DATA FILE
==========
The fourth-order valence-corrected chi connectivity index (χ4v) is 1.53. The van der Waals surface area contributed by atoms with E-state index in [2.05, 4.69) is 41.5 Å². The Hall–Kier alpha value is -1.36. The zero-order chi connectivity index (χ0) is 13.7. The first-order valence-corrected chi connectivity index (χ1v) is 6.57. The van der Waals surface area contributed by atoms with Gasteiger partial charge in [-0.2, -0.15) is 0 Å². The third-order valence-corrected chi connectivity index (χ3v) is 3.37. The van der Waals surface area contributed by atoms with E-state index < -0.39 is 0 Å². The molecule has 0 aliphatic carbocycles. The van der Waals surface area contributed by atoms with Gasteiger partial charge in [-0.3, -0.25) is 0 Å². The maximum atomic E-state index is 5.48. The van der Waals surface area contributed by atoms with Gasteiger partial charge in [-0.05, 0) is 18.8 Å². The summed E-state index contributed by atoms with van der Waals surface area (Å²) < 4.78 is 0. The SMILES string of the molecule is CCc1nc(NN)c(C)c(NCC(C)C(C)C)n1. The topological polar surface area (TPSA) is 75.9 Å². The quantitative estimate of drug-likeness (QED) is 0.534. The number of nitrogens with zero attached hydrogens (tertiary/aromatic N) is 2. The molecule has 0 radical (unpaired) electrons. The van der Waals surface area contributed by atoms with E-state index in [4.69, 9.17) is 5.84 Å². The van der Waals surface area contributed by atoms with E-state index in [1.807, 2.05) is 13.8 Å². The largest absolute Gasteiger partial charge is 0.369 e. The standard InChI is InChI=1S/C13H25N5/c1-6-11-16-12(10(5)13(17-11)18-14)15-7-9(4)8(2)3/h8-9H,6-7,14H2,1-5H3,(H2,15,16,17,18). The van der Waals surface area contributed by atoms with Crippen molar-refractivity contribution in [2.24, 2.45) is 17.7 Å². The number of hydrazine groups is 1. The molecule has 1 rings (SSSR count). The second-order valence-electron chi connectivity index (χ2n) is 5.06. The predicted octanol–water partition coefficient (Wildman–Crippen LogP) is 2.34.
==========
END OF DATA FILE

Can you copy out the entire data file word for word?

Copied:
The fourth-order valence-corrected chi connectivity index (χ4v) is 1.53. The van der Waals surface area contributed by atoms with E-state index in [2.05, 4.69) is 41.5 Å². The Hall–Kier alpha value is -1.36. The zero-order chi connectivity index (χ0) is 13.7. The first-order valence-corrected chi connectivity index (χ1v) is 6.57. The van der Waals surface area contributed by atoms with Gasteiger partial charge in [-0.2, -0.15) is 0 Å². The third-order valence-corrected chi connectivity index (χ3v) is 3.37. The van der Waals surface area contributed by atoms with E-state index < -0.39 is 0 Å². The molecule has 0 aliphatic carbocycles. The van der Waals surface area contributed by atoms with Gasteiger partial charge in [-0.3, -0.25) is 0 Å². The maximum atomic E-state index is 5.48. The van der Waals surface area contributed by atoms with Gasteiger partial charge in [-0.05, 0) is 18.8 Å². The summed E-state index contributed by atoms with van der Waals surface area (Å²) < 4.78 is 0. The SMILES string of the molecule is CCc1nc(NN)c(C)c(NCC(C)C(C)C)n1. The topological polar surface area (TPSA) is 75.9 Å². The quantitative estimate of drug-likeness (QED) is 0.534. The number of nitrogens with zero attached hydrogens (tertiary/aromatic N) is 2. The molecule has 0 radical (unpaired) electrons. The van der Waals surface area contributed by atoms with E-state index in [4.69, 9.17) is 5.84 Å². The van der Waals surface area contributed by atoms with E-state index in [1.807, 2.05) is 13.8 Å². The largest absolute Gasteiger partial charge is 0.369 e. The standard InChI is InChI=1S/C13H25N5/c1-6-11-16-12(10(5)13(17-11)18-14)15-7-9(4)8(2)3/h8-9H,6-7,14H2,1-5H3,(H2,15,16,17,18). The van der Waals surface area contributed by atoms with Crippen molar-refractivity contribution in [2.24, 2.45) is 17.7 Å². The number of hydrazine groups is 1. The molecule has 1 rings (SSSR count). The second-order valence-electron chi connectivity index (χ2n) is 5.06. The predicted octanol–water partition coefficient (Wildman–Crippen LogP) is 2.34.